Object Of Sound

Protest and Possibility (feat. Vijay Iyer)

Episode Summary

When you think of protest music, you might think of the rock anthems of the 1960’s, or rap that turns frustration into elegantly poignant lyrics. For pianist Vijay Iyer, music without lyrics—has always been political music. This week, we talk with Vijay about the release of his new album 'Uneasy,' which in many ways is a protest album. We delve into the political history of jazz, the role of music in protest movements today. For the playlist of songs curated for this episode visit http://bit.ly/oos-vijay

Episode Notes

When you think of protest music, you might think of the rock anthems of the 1960’s, or rap that turns frustration into elegantly poignant lyrics. For pianist Vijay Iyer, music without lyrics—has always been political music. This week, we talk with Vijay about the release of his new album 'Uneasy,' which in many ways is a protest album. We delve into the political history of jazz, the role of music in protest movements today. For the playlist of songs curated for this episode visit http://bit.ly/oos-vijay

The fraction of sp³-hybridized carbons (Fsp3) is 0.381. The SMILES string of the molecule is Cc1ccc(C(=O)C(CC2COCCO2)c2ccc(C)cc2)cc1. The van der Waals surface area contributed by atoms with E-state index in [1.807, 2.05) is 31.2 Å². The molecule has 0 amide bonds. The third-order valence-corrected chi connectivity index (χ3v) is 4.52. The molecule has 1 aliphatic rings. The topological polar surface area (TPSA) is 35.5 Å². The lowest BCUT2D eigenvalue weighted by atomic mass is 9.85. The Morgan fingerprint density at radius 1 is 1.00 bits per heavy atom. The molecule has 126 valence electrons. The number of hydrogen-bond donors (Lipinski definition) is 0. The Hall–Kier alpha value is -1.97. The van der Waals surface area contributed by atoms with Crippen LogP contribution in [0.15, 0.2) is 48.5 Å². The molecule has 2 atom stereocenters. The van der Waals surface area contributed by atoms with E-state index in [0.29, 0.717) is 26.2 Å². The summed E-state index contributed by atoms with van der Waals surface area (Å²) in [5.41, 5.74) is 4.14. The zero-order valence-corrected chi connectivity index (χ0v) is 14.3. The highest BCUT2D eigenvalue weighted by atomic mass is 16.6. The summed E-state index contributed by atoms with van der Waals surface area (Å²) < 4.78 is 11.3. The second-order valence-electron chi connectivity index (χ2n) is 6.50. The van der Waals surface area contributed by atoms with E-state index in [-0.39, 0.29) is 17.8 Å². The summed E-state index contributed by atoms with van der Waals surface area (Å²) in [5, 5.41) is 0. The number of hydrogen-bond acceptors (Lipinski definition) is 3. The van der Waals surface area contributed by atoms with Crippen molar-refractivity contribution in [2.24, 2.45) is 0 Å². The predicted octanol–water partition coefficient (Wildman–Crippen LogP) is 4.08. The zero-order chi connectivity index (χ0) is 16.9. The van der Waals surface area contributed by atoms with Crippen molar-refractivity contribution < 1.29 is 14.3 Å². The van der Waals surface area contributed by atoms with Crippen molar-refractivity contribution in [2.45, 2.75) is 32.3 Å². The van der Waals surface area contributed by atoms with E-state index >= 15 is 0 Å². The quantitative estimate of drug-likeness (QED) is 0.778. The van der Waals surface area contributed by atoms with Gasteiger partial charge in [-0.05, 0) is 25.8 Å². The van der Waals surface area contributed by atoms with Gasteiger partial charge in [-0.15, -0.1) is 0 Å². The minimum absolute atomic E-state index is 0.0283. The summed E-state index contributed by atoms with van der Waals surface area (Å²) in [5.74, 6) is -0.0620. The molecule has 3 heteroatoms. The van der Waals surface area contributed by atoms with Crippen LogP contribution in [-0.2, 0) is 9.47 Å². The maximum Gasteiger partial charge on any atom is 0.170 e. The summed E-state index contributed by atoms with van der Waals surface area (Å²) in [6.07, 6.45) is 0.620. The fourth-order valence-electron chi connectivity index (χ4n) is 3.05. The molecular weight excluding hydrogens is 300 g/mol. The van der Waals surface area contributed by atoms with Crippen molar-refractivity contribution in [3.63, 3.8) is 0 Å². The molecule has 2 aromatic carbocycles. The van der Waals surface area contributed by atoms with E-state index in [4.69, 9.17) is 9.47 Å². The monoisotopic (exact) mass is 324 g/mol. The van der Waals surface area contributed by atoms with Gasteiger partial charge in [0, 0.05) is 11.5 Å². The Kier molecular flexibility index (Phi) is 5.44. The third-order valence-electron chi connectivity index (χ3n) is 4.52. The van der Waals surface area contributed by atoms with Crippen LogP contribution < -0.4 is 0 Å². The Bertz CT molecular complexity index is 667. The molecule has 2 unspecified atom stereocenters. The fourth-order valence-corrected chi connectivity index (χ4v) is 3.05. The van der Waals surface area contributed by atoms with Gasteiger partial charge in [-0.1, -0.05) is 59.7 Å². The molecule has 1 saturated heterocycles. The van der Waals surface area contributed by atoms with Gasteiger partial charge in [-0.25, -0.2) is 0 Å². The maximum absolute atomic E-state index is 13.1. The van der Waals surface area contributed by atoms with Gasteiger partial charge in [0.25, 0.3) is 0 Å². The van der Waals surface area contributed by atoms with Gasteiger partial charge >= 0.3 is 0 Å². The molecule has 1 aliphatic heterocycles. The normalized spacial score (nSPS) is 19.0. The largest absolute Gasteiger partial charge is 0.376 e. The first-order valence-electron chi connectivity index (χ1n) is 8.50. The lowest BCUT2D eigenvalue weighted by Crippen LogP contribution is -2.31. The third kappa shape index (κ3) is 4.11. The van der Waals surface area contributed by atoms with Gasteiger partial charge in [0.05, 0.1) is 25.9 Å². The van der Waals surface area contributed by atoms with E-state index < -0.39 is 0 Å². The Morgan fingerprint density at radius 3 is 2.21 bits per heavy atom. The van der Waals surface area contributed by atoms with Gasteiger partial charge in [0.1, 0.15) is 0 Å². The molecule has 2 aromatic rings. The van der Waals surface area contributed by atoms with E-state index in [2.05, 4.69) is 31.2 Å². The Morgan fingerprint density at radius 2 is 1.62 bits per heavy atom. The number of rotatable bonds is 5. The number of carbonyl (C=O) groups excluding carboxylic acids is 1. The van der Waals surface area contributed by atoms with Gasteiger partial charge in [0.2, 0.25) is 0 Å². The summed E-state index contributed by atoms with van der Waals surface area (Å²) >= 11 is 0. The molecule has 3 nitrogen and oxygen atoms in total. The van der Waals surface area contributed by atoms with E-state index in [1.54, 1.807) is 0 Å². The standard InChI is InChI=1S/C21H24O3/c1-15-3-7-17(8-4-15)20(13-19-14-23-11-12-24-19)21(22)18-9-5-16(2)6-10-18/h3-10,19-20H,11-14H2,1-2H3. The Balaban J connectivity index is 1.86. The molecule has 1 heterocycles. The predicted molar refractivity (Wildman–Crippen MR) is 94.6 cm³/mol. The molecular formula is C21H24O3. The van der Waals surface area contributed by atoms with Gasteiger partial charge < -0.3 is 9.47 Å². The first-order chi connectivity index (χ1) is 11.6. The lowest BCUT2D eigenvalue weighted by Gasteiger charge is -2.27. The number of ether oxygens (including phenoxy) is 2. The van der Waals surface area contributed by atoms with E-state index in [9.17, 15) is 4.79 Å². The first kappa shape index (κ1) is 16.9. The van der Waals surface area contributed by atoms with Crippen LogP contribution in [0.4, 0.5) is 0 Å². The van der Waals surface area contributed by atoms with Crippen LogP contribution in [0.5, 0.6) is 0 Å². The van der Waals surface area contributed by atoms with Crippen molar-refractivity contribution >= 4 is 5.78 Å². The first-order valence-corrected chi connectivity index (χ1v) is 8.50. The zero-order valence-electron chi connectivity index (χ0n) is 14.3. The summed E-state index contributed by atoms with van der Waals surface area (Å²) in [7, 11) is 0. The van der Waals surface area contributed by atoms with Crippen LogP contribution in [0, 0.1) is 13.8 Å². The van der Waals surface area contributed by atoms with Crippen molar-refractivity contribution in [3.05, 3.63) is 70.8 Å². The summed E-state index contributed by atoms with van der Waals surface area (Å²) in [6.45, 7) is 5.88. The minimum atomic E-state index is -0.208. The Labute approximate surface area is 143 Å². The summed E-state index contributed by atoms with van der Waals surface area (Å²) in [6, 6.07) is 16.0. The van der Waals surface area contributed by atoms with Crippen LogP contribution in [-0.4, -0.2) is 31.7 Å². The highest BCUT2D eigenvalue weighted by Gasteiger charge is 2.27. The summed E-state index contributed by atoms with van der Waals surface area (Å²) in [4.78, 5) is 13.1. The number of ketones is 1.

/ Show Notes /

Vijay Iyer’s new album is Uneasy, with collaborators Tyshawn Sorey and Linda May Han Oh. 

Vijay shared Billie Holiday’s Strange Fruit and John Coltrane’s 1968 performance at The Newport Jazz festival as examples of performances of protest.

Vijay cites Miles Davis’ performance of “Ah-Leu Cha” at the Newport Jazz Festival and Jimi Hendrix’s “Machine Gun” as examples of powerful political music. 

Vijay references Cruel Optimism by Lauren Berlant. 

In his final thought, Hanif discusses Nina Simone’s songs “Pirate Jenny” and “Black Is The Color Of My True Love’s Hair.” 

/ Music In This Week's Playlist /

Children of Flint, Vijay Iyer, Linda May Han Oh, Tyshawn Sorey

Song of the United Front, Charlie Haden

Volunteered Slavery, Rahsaan Roland Kirk

Pirate Jenny, Nina Simone

Transcendence, Alice Coltrane and Pharoh Sanders

Ah-Leu-Cha, Miles at Newport